A Clean Sheet of Paper (2017)

What does the phrase “a clean sheet of paper” mean to you?  I am sure it conjures up many things to many people.

If you have been on a “Walk to Emmaus” weekend (or a similar event such as Chrysalis, Kairos, Cursillo, or others) the phrase reminds you that just before a new speaker is introduced, you are invited to take out “a clean sheet of paper” to begin taking notes on a new subject.

If you are in school (or remember your school days vividly), it may strike you with dread.  Whenever a teacher would ask you to take out “a clean sheet of paper”, it meant a pop quiz was imminent.

If you are a writer, the phrase might also strike you with dread, for it could signify “writer’s block”.  Of course, nowadays, it is a blank screen that most writers face rather than a sheet of paper.  Deborah and I watched a DVD several years ago, about a young man who had written a literary masterpiece his first time out and was unable to duplicate it.  He had been working on the follow-up, or failing to work on it, for ten years.  His publisher and agent were growing tired of his excuses.  But still, the words would not come.

But on the positive side, “a clean sheet of paper” represents potential.  It represents a new start.  It represents freedom from the past.

As we stand on threshold of a new year, we are symbolically faced with a new start.  In front of us lies a whole year.  Who knows what the year may bring.  We may have an idea of what to expect, but we have no way of knowing for certain.  The year is a clean sheet of paper.  Whatever gets written on it or not written on it is up to us.  What will we do with this gift?  How will we use the days we have been given?  If we knew we had only one year to live, how would we use that time?  How would the coming year be different from the past year?

Of course, the new year is just a state of mind.  When we make New Year’s resolutions, we are planning and dreaming and expecting to make an impact on our future and our world.  But how is that any different on January 1 than January 11?  Isn’t every day a New Year’s Day?  Each day is full of opportunities to impact the world around us. Every day, we begin with “a clean sheet of paper” and the opportunity to write whatever we will upon it.

But there is another aspect to “a clean sheet of paper”.  It also means the mistakes of the past are gone.  The bad choices we made yesterday or last week or last month or last year are done.  There is no undoing them.  We need to leave them behind.  We may have to live with the consequences of our poor choices, but what’s done is done.

The beauty of our God is that we can be forgiven for those sins and failings.  God offers us “a clean sheet of paper” as God forgives, cleanses, and frees us from the past.  Again, we may have to live with the consequences and scars for the rest of our lives, but the guilt and shame can be erased.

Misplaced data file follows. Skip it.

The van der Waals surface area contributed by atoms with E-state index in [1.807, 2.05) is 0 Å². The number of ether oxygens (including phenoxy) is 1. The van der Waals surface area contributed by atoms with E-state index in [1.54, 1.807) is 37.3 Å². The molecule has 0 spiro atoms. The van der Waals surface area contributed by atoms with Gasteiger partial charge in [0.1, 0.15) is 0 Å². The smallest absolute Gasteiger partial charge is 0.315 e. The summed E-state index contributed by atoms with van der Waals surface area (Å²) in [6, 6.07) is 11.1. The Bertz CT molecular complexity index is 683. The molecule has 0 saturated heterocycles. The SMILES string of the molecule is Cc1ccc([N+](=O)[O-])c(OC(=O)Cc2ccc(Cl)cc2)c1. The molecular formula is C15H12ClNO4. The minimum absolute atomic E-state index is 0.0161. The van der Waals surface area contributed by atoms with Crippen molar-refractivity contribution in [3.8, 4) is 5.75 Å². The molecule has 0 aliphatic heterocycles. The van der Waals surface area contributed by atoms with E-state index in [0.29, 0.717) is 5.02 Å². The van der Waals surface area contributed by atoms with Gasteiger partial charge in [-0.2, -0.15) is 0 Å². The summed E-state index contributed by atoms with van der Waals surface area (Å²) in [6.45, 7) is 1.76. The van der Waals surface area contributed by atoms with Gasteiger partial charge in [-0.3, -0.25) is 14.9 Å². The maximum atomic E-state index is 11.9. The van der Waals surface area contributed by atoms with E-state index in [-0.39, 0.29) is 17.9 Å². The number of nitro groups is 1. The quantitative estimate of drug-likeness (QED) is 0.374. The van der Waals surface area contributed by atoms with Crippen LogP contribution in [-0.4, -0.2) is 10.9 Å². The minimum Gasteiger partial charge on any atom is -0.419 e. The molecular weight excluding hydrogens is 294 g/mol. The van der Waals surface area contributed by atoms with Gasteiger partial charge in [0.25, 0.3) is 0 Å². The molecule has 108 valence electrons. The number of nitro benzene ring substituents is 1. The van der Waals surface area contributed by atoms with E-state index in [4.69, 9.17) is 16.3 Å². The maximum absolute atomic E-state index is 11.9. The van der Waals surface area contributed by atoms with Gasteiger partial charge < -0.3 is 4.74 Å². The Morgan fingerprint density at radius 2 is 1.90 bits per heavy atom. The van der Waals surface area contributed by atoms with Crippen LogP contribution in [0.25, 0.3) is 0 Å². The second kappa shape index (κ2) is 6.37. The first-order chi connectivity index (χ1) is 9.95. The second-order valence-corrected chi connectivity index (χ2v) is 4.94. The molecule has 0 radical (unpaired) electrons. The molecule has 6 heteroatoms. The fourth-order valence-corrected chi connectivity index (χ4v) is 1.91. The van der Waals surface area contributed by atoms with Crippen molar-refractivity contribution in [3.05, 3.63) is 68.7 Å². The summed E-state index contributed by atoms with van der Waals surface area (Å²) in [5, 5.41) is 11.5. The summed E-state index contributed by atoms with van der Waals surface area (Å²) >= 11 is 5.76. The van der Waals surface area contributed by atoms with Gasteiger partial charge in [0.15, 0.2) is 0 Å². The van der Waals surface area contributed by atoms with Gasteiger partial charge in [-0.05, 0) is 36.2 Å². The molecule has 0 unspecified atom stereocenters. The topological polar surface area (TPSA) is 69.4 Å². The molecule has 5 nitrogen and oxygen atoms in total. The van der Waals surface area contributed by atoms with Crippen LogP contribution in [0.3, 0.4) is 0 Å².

I like to do crossword puzzles and Sudoku.  But I always do them in pencil and require many erasures.  Sometimes the imprint of the pencil has left an outline even when the lead has been erased.  But when God forgives, not even the imprint remains.  It is not just an erased piece of paper.  It is a brand new “clean sheet of paper.”

Today, we need to leave the past in the past.  We need to let God cast it away into the depths of the sea of forgiveness, never to be seen or heard from again.  Then any moment, not just January 1, can be “a clean sheet of paper.”

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About edwardsoule

The Rev. Dr. Edward A. Soule is now the pastor of Big Cove Cumberland Presbyterian Church, Brownsboro, AL. He retired as a United Methodist pastor who served 28 years as a minister in churches around the North Alabama Conference of the United Methodist Church. Before that, he was in Christian radio for 10 years and was a Baptist minister for two years. Over the years, Ed has also been a teacher in public schools, a private school principal, and taught at a Bible college. He has a B.A. from Bethel University, St. Paul, MN; a M. Div. from Bethel Theological Seminary; and a D. Min. from United Theological Seminary, Dayton, OH. Ed is now widowed. He had been married to Deborah (Mendelson) for 38 years. She was the executive director of Partnership for a Drug Free Community. He currently resides in the Hampton Cove community of Huntsville, AL, where Ed enjoys walking with their dog, Churchill, daily, running and keeping up the landscaping. "Dr. Edward" is available to speak to churches and other groups in the north Alabama/southern Tennessee area. Contact through this blog or directly at edsoule@comcast.net.
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